In this piece, which Daily Post will publish in a series over the next few weekend issues of the paper, well known personality Allan Palmer, sits down with 96 Buzz FM’s Kizzy Kalsakau and recounts some historical times in the life of this nation he was privileged to be part of.
Toyota takes over as Asco Motors raves up engine
Kizzy Kalsakau (KK): Allan Palmer, you were born in Vanuatu, living in Vanuatu, Vanuatu is your home?
AP: Yes, definitely, definitely, my home.
KK: Give us a bit of a history about yourself. The name Allan Palmer is familiar to everyone in Vanuatu before and after Independence in Vanuatu because the name reminds us of Asco Motors. But before Asco Motors we used to have another name?
AP: Yes, I worked for the company 24 years. Prior to Independence the company I worked for was used to be called New Hebrides Motors. Then from Independence onward it was called Vanuatu Motors and later on because the group amalgamated with Fiji, it became what it is today, Asco Motors. So, New Hebrides Motors, Vanuatu Motors and then Asco Motors.
KK: It was one of the main vehicle dealers in the New Hebrides.
AP: Before us there were other cars, there was the famous Land Rover, there was Peugeot, there was Nissan, but in the mid-Seventies onward it (Toytota) became the number one vehicle in New Hebrides and then Vanuatu.
Yumi Go Raon Long Toyota by Makura Tokolau
KK: That’s why they composed a special song because you were the agent of Toyota?
AP: That song we sent it around the world by Makura Tokolau Stringband I think, it became very famous with that song, ‘Yumi Go Round Long Toyota’. I sent it to Japan and then it went to many places in the world, that song.
KK: Why did you sent it to other countries?
AP: Because it Toyota was proud about a song about Toyota yumi go round. Hahaha. Although I was a sales, I was also Marketing and Sales Manager. I wore three hats and I even did stamp on them and a land Toyota Land Cruiser and the stamp was sold by thousands. Vanuatu created the stamps and collection is around the world.
KK: Now, the first time you heard that song by Makura Tokolau. What was your feeling , was it something that made you proud as the representative of Toyota in Vanuatu?
AP: It was not planned with us, but the first ever string band competition was won by Makura Tokolau with Yumi go raon long Toyota. Yes, working for Toyota at that time I was proud.
KK: When we talk about Toyota, the company has been assisting Vanuatu and the government of Vanuatu from the start with fleets of vehicles, why was that? Was it because you were the only company that were selling cars in Vanuatu?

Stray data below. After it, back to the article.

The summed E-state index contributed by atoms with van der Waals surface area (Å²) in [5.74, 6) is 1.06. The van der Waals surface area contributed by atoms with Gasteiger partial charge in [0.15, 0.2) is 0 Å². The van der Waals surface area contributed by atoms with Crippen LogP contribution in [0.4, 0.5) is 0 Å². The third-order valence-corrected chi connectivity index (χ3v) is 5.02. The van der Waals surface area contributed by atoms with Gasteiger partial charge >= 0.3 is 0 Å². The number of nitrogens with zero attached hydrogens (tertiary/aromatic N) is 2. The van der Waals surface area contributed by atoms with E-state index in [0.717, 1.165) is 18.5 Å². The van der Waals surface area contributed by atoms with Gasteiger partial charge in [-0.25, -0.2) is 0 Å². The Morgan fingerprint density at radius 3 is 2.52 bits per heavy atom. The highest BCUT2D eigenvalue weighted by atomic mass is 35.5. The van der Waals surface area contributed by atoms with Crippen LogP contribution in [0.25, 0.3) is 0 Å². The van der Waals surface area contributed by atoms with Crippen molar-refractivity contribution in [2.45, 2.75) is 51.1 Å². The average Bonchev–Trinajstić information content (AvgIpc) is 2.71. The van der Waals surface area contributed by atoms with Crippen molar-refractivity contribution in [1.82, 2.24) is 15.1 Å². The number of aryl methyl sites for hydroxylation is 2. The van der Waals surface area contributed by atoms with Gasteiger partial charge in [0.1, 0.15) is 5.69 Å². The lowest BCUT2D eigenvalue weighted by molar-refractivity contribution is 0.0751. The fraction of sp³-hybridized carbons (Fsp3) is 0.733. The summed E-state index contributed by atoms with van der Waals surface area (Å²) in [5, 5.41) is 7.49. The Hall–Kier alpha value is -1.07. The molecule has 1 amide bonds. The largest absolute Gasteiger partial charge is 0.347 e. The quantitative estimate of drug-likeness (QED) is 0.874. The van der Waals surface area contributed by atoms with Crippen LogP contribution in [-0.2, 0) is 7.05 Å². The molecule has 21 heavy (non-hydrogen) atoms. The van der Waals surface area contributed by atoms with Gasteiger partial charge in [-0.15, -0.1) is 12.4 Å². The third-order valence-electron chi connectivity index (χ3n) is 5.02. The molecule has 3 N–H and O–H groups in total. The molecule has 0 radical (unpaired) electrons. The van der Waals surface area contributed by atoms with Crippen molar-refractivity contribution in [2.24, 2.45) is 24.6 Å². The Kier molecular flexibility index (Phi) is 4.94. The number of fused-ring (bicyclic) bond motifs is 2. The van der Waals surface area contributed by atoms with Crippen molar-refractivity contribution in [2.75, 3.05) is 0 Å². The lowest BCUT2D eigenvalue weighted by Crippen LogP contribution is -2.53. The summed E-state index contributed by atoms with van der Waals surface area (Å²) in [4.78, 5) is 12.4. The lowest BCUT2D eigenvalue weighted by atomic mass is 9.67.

AP: It was due to our sales and marketing force Kizzy, but Toyota was managed by Burns Philp at the time and Burns Philp was known throughout the Pacific as a Engly empire – very powerful. When independence came other countries came, Australia came and when the Vanuatu Mobile Force needed to replenish its vehicles, we were called on. One day we imported 98 vehicles just after independence. But what happened with the celebration from the first day onward my managers and directors all agreed that we would supply vehicles to the government to be used during the celebration which was very successful, and afterward we would sell it exempt of duty. And it worked very well.
The smiles – keep them that way
KK: What were the sorts of changes over those time that have impressed you the most?
AP: Everywhere around the world people change. But I would like to see the mentality of manples - the people of Vanuatu, to retain their hospitality and their lovely smile. I can never forget that. It’s so nice to be able to walk the streets and to be able to say hello to everybody. I’m so proud that visitors around the island and they tell me: ‘Do you know these people, they are waving at you.’ It is just their custom and that is what they do here. So, that is lovely, something I hope it will not end, being able to say good morning, hello, waving at people in cars going around Efate, that’s lovely.
KK: That’s something that touches me too, you know, visitors see that and I bring the story back to their countries and tell others about and it’s really good.
AP: So much so, because in other countries, you cannot go into a train and smile at somebody, they’ll think you’re crazy, you know. You cannot even say good morning to a little boy or little girl or they’ll think something’s wrong with us. I say that because I had the experience in Europe. I went with a few old people, we were together and one Italian person was smiling to a little girl and the person beside me, a friend, and he was a captain of the army, said ‘don’t do that to that girl, they’ll think….’ The world’s crazy, you can’t even smile to anybody these days. Here it’s something common. It’s wonderful.
To be continued in the next weekend issue…